The CCPA prevents discrimination against residents who don’t allow a business to sell their personal data.
In other words, if a consumer tells a business not to share their data, that business cannot charge the consumer more for services, deny them services, or offer services of lesser quality.
More Security and Protection Against Data Breaches
The CCPA requires businesses to implement “reasonable security measures” to protect California residents’ personal information from potential data breaches.
Businesses are subject to increased fines and penalties if they do not take adequate measures to safeguard the personal information they have collected from sales prospects and customers.
When Did the CCPA Go Into Effect?
The CCPA went into effect on January 1, 2020, and enforcement began July 1, 2020.
- Jan 1, 2020 = Bill becomes law
- Jan 31, 2020 = Data Brokers deadline to register
- July 1, 2020 = Enforcement begins
NOTE: Between January 1 and July 1, 2020, the State of CA can bring enforcement actions involving noncompliance, upon which the business will have 30 days to react.
How Does the CCPA Define Personal and Public Information?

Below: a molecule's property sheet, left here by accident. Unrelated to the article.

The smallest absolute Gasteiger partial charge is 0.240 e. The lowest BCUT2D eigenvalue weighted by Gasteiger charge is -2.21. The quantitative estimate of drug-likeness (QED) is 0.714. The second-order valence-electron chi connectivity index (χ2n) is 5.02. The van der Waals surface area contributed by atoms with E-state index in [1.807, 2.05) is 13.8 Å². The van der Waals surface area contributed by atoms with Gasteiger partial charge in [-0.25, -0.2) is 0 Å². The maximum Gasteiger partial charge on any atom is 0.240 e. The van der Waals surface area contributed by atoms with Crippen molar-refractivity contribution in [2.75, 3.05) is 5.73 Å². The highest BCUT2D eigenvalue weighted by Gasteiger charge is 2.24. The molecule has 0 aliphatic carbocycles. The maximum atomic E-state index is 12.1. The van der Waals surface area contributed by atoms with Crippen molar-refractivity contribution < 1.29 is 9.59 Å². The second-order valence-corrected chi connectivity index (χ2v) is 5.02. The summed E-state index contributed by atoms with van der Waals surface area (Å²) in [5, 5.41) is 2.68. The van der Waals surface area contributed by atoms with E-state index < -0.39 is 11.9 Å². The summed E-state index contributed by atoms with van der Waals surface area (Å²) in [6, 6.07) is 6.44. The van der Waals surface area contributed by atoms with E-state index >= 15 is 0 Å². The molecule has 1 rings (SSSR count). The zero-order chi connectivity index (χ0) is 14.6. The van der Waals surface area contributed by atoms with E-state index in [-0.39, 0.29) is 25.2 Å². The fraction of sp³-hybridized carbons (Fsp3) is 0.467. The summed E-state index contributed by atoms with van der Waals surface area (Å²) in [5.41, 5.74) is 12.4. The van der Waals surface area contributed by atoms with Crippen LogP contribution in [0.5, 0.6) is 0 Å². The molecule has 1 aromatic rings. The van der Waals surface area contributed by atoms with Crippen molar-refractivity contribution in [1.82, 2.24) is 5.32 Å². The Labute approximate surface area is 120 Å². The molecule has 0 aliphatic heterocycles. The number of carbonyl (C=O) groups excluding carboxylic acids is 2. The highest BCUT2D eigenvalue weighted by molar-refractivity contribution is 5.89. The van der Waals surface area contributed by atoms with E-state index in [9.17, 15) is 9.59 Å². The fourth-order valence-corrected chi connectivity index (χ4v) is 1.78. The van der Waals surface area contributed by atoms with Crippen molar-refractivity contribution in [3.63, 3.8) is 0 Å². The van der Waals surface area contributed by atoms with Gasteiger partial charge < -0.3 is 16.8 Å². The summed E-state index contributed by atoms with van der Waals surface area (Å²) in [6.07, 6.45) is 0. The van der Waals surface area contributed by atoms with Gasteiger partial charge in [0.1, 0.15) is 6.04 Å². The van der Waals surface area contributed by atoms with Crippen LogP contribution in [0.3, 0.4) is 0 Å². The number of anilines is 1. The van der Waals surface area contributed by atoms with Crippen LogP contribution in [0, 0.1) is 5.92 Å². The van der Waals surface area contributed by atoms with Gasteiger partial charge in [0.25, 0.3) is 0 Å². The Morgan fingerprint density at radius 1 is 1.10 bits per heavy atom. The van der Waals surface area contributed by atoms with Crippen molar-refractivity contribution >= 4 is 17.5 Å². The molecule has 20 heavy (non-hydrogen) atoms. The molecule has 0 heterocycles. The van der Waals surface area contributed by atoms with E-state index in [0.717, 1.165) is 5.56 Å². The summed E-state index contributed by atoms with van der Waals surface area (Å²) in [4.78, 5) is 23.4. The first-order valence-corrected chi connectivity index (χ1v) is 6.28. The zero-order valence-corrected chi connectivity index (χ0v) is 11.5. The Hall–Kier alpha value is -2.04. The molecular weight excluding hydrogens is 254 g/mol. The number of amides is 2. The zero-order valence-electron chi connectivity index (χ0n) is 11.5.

The CCPA defines “personal information” as any information that identifies, relates to, describes, is capable of being associated with, or could reasonably be linked, directly or indirectly, with a particular consumer or household.
CCPA documentation goes on to provide specific examples of personal data. The list includes, but is not limited to, the following identifiers:
- Identifiers such as a real name, alias, address, email address, social security number, license number, passport number, or similar identifiers.
- Commercial information including property records, product purchases, and other consumer histories and tendencies.
- Biometric data such as fingerprints and facial recognition data.
- Internet or network activity data, such as IP addresses, browsing history, search history, and interactions with online sites or advertisements.
“Personal information” does not include publicly available information. As it pertains to CCPA, publicly available information refers to data that is lawfully made available by federal, state, or local government records.
Publicly available information is data lawfully published by federal, state, or local government. Public data is not considered personal information.
The following are examples of publicly available information, which is not subject to CCPA regulations:
- Government real estate records & security interest filings
- Widely distributed media sources, such as a telephone book, television or radio, online or print publications
- Mortgage information included on public records
How Do I Know if My Business is Impacted by CCPA?
The CCPA applies to any for-profit organization that collects, shares, or sells California residents’ personal data and meets any of the following three criteria: